The first award ceremony was the only to evade media attention; by year two, the ceremony created so much enthusiasm that a Los Angeles radio station broadcast the event. Ever since, the award show has been broadcasted every year and draws much attention. In 1953 the Academy Awards found its first television appearance, enabling millions of Americans and Canadians to view the proceedings. Color broadcasting began in 1966, enhancing the experience. 1969 brought the ceremony to international televisions, so now fans all over the world can enjoy the film industry’s biggest night.
In 1939 the Academy officially began using the nickname Oscar for its awards. Where the name Oscar came from is often contested; a biography of Bette Davis claims she named the award after her first husband, band leader Harmon Oscar Nelson. Another source maintains that the Academy’s Executive Secretary, Margaret Herrick, remarked that the statuette looked like her Uncle Oscar.
The ceremony has changed venues and dates many times as well. From 1930-1943, the location switched between the Ambassador Hotel on Wilshire Boulevard and the Biltmore Hotel in downtown Los Angeles. From 1944-1946, Grauman’s Chinese Theater hosted the event, followed by the Shrine Auditorium from 1947-1948. The 21st Academy Awards were held at the Academy’s headquarters, and then from 1950-1960 they took place at Hollywood’s Pantages Theatre. With the arrival of television, 1953-1957’s ceremonies occurred in both Hollywood and New York at NBC International Theatre (1953) and then at the NBC Century Theater (1954-1957). For the next years of the awards show, the event took place in various spots in Los Angeles. In 2002, the Kodak Theatre became the Oscar’s permanent home. The venue’s name has since been changed to the Dolby Theatre.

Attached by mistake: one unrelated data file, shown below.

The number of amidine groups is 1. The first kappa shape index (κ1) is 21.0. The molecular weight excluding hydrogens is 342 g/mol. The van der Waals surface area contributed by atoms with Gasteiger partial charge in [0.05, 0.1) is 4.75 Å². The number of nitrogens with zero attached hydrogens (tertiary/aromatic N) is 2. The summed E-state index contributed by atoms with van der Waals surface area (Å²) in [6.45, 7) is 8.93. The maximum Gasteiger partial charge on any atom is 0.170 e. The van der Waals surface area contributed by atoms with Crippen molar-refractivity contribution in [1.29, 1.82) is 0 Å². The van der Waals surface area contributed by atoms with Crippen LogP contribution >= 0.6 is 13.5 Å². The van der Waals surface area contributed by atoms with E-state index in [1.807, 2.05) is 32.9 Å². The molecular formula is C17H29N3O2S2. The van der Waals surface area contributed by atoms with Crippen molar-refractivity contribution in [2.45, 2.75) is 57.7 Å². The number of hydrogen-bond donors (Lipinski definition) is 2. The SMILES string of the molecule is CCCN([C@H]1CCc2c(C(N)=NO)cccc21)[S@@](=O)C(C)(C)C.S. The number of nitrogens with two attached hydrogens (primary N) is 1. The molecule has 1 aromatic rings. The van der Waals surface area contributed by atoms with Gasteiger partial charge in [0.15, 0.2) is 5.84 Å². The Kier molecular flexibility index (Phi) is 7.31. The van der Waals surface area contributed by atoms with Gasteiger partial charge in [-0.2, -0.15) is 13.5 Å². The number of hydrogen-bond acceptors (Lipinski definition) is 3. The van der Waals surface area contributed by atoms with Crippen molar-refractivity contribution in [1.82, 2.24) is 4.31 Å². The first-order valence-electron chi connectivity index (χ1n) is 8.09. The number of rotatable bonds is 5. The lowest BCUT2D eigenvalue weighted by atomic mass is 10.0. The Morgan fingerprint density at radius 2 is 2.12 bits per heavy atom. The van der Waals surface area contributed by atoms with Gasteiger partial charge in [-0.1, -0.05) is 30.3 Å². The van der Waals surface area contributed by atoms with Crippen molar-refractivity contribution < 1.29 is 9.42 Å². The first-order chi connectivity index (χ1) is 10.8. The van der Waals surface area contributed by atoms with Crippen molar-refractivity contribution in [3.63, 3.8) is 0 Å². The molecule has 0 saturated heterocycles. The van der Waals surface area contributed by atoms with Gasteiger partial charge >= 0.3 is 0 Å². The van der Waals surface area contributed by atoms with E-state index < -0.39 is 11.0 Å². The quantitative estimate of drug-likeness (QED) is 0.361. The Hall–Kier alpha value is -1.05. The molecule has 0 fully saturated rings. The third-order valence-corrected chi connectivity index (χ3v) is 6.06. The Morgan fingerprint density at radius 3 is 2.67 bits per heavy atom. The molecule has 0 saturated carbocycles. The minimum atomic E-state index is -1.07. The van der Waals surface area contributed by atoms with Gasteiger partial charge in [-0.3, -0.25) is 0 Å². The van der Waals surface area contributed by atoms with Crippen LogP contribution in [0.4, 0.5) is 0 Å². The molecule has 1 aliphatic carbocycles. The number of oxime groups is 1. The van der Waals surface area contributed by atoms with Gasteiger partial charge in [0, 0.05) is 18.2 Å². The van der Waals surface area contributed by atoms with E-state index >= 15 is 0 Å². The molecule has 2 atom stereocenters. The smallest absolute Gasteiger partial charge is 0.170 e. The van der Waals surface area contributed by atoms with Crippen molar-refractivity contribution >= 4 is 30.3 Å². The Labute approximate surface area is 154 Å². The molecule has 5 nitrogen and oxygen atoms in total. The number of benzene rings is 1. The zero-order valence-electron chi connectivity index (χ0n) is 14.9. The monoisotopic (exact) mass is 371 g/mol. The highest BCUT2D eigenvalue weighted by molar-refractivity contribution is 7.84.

Nine actors tie for most Best Actor Oscars (Spencer Tracy, Fredric March, Gary Cooper, Marlon Brando, Dustin Hoffman, Tom Hanks, Jack Nicholson, Daniel Day-Lewis, and Sean Penn), each with two wins. Jack Nicholson remains the most nominated actor, with twelve nods. Katharine Hepburn continues to be the only female with four Best Actress Academy Awards, with Meryl Streep having the most nominations (seventeen).  Three films are tied for most awards won, at eleven: William Wyler’s “Ben-Hur” (1959), James Cameron’s “Titanic” (1997), and Peter Jackson’s “The Lord of the Rings: The Return of the King” (2003).